I still remember the day like it was yesterday. My mom and I had just had lunch with family at an all-you-can-eat buffet and for some reason, I was feeling particularly passionate about my flat chest that day. On our drive home, I broke down, cried and told my mom that I really really wanted to seriously considering having the surgery done when I graduated from my postgraduate program. I don’t know why I cried, I guess I was just simultaneously happy that I was finally getting serious about it and that I would finally have the proportion to my body that I had always dreamed of.
She said she would take me on a consult—my mom is a nurse and one of the doctor’s that operates at her hospital is a very well known plastic surgeon. I went in for my consultation and of course I did a lot of research on my own. The day I booked my surgery was surreal. I couldn’t believe it was actually happening. A lot of women say they felt nervous the day of their surgery—but I felt excited and happy. Like I’d been waiting so many years to finally do this and it was finally happening.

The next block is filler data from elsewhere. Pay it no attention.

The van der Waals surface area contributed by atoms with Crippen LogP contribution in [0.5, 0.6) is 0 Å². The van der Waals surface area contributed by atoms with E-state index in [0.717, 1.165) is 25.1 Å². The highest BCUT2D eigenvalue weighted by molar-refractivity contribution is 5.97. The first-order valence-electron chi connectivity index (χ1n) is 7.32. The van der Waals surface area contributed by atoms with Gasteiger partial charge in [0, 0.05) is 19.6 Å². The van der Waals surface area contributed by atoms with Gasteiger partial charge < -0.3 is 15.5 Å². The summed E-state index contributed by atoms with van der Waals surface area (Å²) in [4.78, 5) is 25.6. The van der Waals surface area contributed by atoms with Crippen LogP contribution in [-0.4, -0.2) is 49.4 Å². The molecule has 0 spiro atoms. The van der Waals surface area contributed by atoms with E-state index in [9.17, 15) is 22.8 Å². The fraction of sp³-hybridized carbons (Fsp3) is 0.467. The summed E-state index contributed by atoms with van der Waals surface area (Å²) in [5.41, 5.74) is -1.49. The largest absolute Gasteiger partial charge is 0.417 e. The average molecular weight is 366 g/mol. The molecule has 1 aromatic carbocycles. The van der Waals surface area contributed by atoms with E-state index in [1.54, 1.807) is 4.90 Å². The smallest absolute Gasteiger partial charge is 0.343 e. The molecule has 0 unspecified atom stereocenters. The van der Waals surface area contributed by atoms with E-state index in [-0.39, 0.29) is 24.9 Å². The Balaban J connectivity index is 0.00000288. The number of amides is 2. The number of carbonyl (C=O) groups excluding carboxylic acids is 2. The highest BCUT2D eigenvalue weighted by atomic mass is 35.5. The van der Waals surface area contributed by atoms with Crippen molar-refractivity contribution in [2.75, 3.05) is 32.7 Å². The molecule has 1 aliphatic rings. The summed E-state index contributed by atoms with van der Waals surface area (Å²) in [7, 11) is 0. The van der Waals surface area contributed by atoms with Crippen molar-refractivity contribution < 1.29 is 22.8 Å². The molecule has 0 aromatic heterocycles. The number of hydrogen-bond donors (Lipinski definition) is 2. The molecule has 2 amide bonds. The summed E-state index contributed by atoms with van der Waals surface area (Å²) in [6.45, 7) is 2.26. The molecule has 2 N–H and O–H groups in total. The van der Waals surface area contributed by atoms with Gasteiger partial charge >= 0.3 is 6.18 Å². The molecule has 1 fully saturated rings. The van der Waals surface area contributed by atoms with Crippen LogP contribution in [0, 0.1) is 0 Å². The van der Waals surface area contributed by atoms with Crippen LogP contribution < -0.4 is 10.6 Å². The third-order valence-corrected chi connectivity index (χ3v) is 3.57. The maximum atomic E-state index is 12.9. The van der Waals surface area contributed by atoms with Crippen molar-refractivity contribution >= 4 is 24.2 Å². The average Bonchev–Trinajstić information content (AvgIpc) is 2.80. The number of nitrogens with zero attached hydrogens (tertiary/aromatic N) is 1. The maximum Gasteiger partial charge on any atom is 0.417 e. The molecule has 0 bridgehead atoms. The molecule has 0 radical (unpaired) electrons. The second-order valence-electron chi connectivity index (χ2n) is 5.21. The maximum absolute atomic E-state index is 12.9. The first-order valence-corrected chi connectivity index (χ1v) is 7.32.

It’s hard to explain…especially to women who weren’t flat-chested, but I’ll try. When you think about the human body, men and women have differences (obviously). I truly felt that I was missing a part of me that made me a woman. Of course I was happy with myself overall and I felt beautiful because of the incredible people in my life who told me I was…but it was deeper than that. I always kind of felt that something was missing on my body because I had never developed breast tissue. I know a lot of women complain that they have small boobs—but I literally had none. No breast tissue whatsoever. My plastic surgeon even remarked during my consultation that I have some of the smallest breasts he had ever seen on someone of my size and that I was “underdeveloped.” I guess I just always wanted that feminine curve on my body and I wanted to feel proportionate and fill out my clothes. For me, it was never about attracting men (I did that just fine with my triple A’s) it was more about balancing my body. I have wide hips, and lacking curves on top made me feel very disproportionate.
So that’s the overall reason—wanting to fill out my clothes and bathing suits and wanting to feel more proportionate and balanced. It’s funny, because now that I’ve had my implants for nearly four years, I often think to myself that I feel more like “me” now than I ever did without them. A lot of people sneer at a woman putting a “foreign object” into her body—but for me, my implants feel like such a part of me that I can hardly remember what my body was like without them. They feel like the breasts I was meant to have.